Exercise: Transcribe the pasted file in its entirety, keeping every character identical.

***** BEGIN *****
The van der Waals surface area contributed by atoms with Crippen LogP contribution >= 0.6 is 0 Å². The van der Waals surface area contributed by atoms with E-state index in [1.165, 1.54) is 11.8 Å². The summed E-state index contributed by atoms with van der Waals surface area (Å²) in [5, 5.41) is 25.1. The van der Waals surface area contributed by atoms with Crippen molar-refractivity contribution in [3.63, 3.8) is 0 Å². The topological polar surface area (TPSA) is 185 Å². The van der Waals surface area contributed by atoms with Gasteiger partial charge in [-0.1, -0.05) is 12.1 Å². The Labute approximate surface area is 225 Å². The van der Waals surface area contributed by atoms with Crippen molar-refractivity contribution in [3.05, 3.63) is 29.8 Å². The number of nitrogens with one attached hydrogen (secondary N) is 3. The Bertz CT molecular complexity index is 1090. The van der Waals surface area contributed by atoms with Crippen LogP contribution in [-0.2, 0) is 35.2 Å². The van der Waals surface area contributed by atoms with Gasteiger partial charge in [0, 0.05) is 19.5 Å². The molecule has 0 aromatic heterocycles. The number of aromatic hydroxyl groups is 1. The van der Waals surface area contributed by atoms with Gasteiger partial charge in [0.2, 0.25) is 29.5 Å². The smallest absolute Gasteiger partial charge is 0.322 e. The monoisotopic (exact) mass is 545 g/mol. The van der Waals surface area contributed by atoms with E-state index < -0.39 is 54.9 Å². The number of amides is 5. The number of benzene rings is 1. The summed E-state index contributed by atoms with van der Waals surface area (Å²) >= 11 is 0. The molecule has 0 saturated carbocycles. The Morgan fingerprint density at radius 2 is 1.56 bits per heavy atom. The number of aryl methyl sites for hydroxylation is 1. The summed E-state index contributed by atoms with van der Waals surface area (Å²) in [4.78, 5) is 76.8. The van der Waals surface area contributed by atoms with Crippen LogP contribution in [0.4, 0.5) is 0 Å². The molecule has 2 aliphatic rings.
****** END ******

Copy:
The van der Waals surface area contributed by atoms with Crippen LogP contribution >= 0.6 is 0 Å². The van der Waals surface area contributed by atoms with E-state index in [1.165, 1.54) is 11.8 Å². The summed E-state index contributed by atoms with van der Waals surface area (Å²) in [5, 5.41) is 25.1. The van der Waals surface area contributed by atoms with Crippen molar-refractivity contribution in [3.63, 3.8) is 0 Å². The topological polar surface area (TPSA) is 185 Å². The van der Waals surface area contributed by atoms with Gasteiger partial charge in [-0.1, -0.05) is 12.1 Å². The Labute approximate surface area is 225 Å². The van der Waals surface area contributed by atoms with Crippen molar-refractivity contribution in [3.05, 3.63) is 29.8 Å². The number of nitrogens with one attached hydrogen (secondary N) is 3. The Bertz CT molecular complexity index is 1090. The van der Waals surface area contributed by atoms with Crippen LogP contribution in [-0.2, 0) is 35.2 Å². The van der Waals surface area contributed by atoms with Gasteiger partial charge in [0, 0.05) is 19.5 Å². The molecule has 0 aromatic heterocycles. The number of aromatic hydroxyl groups is 1. The van der Waals surface area contributed by atoms with Gasteiger partial charge in [0.2, 0.25) is 29.5 Å². The smallest absolute Gasteiger partial charge is 0.322 e. The monoisotopic (exact) mass is 545 g/mol. The van der Waals surface area contributed by atoms with E-state index < -0.39 is 54.9 Å². The number of amides is 5. The number of benzene rings is 1. The summed E-state index contributed by atoms with van der Waals surface area (Å²) >= 11 is 0. The molecule has 0 saturated carbocycles. The Morgan fingerprint density at radius 2 is 1.56 bits per heavy atom. The number of aryl methyl sites for hydroxylation is 1. The summed E-state index contributed by atoms with van der Waals surface area (Å²) in [4.78, 5) is 76.8. The van der Waals surface area contributed by atoms with Crippen LogP contribution in [0.4, 0.5) is 0 Å². The molecule has 2 aliphatic rings.